Bridges was born in Walmer, Kent, to a large family where his father was a member of a
prosperous Kentish family of landowners. His father died in 1853, however, and his mother
remarried in 1854 removing the family to Rochdale.
Bridges attended Eton College from 1854 where he developed a taste for rowing and cricket.
He subsequently attended Oxford University where he gained a 2nd class degree in Classics.
From 1869, instead of entering the Church as he had originally intended, he studied
medicine at St. Bartholomew's Hospital, London, graduating in 1874 and practising in
London hospitals until 1882 when he contracted pneumonia that, in consequence, caused
him to seek his profession in literature to which he had turned as a pastime.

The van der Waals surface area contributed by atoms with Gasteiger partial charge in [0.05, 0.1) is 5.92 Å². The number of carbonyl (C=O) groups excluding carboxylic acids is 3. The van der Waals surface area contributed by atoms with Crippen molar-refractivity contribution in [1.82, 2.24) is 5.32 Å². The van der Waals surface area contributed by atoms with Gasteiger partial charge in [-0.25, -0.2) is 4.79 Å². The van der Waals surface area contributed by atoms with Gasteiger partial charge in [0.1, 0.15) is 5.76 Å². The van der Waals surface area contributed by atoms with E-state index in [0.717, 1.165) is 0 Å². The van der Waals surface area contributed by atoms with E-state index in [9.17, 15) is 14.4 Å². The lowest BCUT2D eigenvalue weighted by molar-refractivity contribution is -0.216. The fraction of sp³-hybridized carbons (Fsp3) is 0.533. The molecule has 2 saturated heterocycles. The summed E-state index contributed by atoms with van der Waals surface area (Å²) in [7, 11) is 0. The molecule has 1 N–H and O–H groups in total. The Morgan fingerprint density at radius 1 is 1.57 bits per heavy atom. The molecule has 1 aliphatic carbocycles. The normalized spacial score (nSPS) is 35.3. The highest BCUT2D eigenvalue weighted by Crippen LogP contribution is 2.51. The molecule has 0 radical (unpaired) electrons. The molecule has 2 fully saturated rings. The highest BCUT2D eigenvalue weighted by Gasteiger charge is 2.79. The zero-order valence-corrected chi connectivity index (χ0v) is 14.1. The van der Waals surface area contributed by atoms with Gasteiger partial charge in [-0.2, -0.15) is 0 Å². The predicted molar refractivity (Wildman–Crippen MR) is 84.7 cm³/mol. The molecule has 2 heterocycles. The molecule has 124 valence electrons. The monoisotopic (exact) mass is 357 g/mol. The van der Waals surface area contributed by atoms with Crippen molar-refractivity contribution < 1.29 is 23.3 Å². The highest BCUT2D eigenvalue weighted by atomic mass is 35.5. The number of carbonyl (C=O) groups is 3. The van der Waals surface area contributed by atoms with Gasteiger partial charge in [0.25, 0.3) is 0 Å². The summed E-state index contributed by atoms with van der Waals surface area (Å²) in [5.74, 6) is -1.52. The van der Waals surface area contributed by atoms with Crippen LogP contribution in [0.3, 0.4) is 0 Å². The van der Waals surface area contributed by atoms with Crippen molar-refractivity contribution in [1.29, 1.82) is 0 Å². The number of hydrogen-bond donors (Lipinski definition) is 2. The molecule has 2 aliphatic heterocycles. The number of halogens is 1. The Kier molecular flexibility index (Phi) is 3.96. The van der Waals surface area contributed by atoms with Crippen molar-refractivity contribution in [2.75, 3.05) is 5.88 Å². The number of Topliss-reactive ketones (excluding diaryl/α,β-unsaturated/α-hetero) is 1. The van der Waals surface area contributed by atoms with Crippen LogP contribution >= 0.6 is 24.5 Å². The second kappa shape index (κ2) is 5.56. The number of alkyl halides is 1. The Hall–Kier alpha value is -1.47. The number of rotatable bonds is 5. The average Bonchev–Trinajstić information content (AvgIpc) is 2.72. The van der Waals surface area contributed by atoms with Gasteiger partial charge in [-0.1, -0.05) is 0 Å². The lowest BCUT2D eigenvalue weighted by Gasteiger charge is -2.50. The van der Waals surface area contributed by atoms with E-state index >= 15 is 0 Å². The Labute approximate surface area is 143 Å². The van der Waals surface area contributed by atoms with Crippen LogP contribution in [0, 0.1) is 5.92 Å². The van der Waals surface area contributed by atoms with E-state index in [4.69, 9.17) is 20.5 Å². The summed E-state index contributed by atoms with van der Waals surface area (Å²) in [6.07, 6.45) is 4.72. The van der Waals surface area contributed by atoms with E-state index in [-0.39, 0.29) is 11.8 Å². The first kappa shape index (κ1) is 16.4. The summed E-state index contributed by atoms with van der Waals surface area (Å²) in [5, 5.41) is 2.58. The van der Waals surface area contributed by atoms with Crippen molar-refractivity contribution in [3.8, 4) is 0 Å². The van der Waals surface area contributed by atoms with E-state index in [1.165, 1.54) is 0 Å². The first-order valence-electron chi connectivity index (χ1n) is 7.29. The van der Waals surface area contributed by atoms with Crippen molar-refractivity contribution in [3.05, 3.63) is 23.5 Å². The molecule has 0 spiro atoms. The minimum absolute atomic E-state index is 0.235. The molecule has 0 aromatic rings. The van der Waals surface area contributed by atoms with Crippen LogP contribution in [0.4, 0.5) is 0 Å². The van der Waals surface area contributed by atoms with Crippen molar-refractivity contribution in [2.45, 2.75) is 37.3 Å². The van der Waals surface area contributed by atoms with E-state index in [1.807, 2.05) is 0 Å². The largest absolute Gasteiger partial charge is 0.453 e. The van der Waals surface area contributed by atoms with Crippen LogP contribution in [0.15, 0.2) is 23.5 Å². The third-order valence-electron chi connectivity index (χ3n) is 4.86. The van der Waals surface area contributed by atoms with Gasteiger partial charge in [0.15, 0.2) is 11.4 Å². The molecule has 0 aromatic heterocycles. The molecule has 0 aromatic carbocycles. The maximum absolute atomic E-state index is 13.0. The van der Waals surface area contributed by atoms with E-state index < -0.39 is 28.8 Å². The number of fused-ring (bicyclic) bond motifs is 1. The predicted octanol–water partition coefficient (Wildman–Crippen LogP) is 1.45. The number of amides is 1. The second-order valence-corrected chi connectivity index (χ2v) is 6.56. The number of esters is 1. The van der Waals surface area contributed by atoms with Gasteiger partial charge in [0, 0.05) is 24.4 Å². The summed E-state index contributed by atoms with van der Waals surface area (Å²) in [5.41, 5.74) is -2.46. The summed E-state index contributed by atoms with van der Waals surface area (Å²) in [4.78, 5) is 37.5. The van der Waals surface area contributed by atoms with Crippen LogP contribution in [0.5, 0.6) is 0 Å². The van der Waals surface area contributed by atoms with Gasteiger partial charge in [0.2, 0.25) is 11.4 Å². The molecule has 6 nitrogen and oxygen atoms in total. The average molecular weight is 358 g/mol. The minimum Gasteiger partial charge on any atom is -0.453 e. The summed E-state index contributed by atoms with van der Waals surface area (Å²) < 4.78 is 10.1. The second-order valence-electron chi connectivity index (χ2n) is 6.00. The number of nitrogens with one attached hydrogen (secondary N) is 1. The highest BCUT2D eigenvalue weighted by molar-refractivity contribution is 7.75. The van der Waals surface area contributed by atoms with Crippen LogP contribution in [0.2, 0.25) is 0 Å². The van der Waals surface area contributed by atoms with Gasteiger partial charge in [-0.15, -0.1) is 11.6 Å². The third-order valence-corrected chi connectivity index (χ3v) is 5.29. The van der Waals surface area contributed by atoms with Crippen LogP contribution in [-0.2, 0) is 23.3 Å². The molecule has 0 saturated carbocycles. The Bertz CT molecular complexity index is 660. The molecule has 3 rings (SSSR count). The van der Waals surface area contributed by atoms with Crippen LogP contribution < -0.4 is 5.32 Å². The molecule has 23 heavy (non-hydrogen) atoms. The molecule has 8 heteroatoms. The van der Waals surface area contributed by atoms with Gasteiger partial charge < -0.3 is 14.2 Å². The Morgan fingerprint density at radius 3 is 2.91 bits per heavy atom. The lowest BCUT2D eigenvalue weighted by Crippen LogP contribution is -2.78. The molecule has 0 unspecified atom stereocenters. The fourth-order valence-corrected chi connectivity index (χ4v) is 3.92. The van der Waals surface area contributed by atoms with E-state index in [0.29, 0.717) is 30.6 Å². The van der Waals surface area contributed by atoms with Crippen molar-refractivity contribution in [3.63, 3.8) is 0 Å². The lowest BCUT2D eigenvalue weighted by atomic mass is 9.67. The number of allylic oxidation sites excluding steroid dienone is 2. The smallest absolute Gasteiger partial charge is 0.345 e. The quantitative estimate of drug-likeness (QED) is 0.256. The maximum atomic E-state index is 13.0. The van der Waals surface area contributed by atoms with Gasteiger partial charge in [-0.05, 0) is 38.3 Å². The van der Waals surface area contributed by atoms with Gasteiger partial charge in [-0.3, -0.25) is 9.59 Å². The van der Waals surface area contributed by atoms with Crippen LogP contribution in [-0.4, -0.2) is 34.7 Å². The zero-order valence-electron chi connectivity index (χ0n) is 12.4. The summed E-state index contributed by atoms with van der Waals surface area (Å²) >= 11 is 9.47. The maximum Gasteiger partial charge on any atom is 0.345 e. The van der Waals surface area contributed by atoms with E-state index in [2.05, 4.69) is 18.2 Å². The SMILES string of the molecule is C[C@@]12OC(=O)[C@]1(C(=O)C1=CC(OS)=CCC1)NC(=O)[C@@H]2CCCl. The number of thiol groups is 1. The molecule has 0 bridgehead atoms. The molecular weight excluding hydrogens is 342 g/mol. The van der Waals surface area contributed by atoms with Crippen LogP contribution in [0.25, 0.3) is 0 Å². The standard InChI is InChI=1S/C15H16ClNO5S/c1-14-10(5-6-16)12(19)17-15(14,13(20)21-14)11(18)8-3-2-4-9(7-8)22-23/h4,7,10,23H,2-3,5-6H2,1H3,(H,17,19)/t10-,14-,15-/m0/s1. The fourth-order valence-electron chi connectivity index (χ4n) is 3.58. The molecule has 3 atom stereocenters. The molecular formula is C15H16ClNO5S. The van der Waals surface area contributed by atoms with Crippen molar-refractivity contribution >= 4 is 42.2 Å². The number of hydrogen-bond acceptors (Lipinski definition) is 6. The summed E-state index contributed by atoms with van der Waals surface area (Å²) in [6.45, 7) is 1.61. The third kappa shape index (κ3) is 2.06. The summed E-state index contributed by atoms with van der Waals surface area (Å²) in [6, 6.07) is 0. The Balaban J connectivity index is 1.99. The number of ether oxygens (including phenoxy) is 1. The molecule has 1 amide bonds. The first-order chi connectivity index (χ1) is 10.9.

After recuperation in Italy, he returned to England and married Mary Monica Waterhouse by
whom he had three children. One daughter, Elizabeth, became a poet and his son, Edward,
who was wounded in the First World War, was subsequently ennobled as first Baron Bridges.
The family removed several times including spending a year in Switzerland before finally
settling at Boar's Hill, near Oxford, where he remained until his death.
Bridges was well known and respected amongst leading poets of the day. His work was well
received by his peers but he reached popular acclaim only in the decade preceding his
death. He co-founded the Society for Pure English in 1913 and was an exponent of hymn
writing including numerous translations of old hymnals into modern English. He was elected
Fellow of the Royal College of Physicians in 1900, became Poet Laureate in 1913 and
received the Order of Merit in 1929.
Several of his works were set to music by Parry, Holst and Finzi.